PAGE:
January 2007

10 Years and Counting
A Trip Down Memory Lane and an Outline For the Future
As we welcome the New Year, the SEMA Action Network (SAN) is celebrating a special occasion‹our 10th year of publishing Driving Force. In the last 10 years, we have all witnessed first-hand the effectiveness of dedicated SAN members as you have worked to directly influence motor vehicle hobby legislation and used this newsletter to share numerous success stories.
In this time, the SAN has grown by leaps and bounds in numbers of individual enthusiasts, clubs, and hobby-related businesses that have answered the call. Through the help of SAN members like you, our pro-hobby grassroots organization has become a household name among the automotive enthusiasts and more importantly‹in state capitols across the country and in Washington, D.C. Our successes have demonstrated the benefits of active involvement and the grass roots potency of hobbyists across the country.
Through the SAN, and its legislative partner, the State Automotive Enthusiast Leadership Caucus, we have reached out to lawmakers for support in this cause. With more than 120 members currently serving in state legislatures in more than 40 states, the Caucus has raised the profile of the automotive hobby within these legislative arenas. Several Caucus members have already introduced pro-hobby legislation or will this year. As you will see in this issue, three of our Caucus members won U.S. Congressional seats in the past election and will be taking their automotive passion to our nations' capital.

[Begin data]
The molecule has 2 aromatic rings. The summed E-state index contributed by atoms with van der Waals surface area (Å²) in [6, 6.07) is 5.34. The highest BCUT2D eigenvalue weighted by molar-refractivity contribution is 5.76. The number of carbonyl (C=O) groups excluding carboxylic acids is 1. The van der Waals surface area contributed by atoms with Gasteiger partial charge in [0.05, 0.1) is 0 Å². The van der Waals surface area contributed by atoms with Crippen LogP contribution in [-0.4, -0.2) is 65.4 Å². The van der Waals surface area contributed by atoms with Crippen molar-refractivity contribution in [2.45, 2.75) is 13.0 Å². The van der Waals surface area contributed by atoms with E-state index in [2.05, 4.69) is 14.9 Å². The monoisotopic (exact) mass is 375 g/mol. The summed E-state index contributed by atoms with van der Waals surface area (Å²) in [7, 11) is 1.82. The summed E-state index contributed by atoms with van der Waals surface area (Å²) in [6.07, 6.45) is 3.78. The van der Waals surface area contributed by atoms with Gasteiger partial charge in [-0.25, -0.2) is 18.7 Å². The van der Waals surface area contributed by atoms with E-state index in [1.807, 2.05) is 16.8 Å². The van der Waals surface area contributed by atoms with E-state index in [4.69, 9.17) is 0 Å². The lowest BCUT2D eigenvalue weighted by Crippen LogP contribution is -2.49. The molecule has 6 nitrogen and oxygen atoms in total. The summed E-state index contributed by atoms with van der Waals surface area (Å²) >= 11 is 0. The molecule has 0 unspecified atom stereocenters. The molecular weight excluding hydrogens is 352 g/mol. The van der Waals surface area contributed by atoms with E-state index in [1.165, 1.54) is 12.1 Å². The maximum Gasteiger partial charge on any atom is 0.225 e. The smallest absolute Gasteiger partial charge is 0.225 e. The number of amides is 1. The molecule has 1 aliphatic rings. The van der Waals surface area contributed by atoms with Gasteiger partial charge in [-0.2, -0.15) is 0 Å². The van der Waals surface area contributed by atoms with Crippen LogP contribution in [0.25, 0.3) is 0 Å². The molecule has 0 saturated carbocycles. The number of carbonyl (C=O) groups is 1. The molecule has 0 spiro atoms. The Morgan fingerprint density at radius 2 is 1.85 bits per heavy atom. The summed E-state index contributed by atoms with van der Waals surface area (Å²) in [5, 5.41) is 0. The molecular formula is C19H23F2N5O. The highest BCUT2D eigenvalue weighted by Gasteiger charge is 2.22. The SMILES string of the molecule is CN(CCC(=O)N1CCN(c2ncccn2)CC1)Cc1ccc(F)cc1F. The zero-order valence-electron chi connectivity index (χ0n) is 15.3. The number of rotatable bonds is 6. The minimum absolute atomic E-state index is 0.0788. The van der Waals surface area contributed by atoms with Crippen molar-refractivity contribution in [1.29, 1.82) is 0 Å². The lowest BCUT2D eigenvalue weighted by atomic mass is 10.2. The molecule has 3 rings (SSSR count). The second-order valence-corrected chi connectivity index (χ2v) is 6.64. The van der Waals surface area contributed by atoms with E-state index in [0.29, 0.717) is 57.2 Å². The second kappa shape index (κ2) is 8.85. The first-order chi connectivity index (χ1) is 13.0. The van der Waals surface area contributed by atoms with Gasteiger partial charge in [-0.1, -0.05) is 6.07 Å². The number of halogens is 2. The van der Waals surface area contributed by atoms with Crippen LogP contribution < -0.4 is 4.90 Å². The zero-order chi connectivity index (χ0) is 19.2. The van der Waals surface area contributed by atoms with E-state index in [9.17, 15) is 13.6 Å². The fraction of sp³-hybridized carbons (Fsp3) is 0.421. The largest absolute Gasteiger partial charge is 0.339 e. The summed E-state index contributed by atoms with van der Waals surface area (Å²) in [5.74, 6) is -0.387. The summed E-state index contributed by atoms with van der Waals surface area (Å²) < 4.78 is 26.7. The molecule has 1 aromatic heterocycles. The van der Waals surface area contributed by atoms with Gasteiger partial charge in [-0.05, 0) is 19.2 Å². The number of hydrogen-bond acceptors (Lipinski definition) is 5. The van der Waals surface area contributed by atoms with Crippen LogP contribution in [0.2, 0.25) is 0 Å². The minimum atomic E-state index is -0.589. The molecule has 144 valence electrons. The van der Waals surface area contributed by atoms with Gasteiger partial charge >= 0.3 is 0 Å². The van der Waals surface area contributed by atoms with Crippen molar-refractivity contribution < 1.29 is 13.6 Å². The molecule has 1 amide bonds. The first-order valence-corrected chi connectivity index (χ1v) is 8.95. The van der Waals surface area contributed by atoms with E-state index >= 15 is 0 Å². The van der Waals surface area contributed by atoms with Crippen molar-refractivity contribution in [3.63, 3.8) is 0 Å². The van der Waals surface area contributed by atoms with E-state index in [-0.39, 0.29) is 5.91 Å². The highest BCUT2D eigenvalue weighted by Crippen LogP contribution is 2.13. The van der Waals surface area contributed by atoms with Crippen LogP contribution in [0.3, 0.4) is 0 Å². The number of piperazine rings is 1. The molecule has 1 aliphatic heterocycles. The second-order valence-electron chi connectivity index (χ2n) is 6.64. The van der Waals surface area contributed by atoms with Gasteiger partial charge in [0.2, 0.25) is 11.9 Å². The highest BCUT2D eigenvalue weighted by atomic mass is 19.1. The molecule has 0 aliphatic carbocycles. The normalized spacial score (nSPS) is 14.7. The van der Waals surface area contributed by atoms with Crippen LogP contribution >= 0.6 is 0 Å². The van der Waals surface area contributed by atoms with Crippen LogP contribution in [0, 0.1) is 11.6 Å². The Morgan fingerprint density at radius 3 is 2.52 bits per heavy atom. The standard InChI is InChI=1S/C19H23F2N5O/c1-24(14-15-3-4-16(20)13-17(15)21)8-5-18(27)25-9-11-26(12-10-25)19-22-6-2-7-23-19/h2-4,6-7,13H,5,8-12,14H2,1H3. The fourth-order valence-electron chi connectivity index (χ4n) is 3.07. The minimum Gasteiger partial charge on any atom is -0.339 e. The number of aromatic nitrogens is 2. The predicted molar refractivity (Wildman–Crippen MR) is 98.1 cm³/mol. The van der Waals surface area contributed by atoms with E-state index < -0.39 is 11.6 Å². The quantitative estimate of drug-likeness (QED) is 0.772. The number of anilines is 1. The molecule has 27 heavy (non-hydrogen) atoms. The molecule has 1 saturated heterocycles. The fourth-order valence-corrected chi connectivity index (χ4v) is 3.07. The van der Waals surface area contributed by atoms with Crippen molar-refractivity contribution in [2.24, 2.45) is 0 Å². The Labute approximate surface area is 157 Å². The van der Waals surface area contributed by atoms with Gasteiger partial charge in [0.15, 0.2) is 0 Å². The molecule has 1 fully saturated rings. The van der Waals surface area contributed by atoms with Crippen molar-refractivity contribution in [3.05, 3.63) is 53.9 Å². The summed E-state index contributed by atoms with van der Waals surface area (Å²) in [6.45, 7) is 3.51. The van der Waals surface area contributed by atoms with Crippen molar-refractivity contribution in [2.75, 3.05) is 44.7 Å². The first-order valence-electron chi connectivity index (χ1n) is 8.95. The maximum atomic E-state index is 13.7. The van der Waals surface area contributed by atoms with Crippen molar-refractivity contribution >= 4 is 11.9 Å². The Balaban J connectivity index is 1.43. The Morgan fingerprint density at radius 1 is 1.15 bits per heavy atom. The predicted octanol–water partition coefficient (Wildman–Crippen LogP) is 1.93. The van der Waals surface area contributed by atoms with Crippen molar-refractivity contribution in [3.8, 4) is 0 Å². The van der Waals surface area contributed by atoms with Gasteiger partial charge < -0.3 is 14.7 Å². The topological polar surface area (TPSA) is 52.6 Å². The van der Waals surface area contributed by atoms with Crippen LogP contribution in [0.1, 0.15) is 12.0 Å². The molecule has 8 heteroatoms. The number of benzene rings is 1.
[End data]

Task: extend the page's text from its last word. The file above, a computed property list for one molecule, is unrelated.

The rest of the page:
The SAN has grown from the early days of sending out faxes, phone trees and mailers, to instant e-mail messages and up-to-date postings on the SAN website. The SAN is now reaching out to millions of enthusiasts through informative ads in magazines, websites, internet forums, and chat rooms. The SAN also made its television debut through three commercials, which can be seen on hobby-related programming as well as on the SAN website.
However, even with all of this new technology and momentum behind the SAN, we have not forgotten what has gotten us to where we are today ­ you, the enthusiast. All of the phone calls, all of the letters and e-mails come from you. The success of the SAN is due in no small part to your dedicated efforts.
Unfortunately, as the hobby continues to grow and reach unprecedented levels of exposure, so comes the additional scrutiny from lawmakers and regulators. We have seen lawmakers attempt to restrict the ways in which we can modify, restore, enhance and use our vehicles. We have seen lawmakers try to scrap old cars or restrict our ability to restore collector vehicles on private property. We have seen regulators attempt to close thousands of acres of riding areas and numerous trails to off-roaders. We must remain vigilant in our efforts to ensure that these attempts do not go unchecked.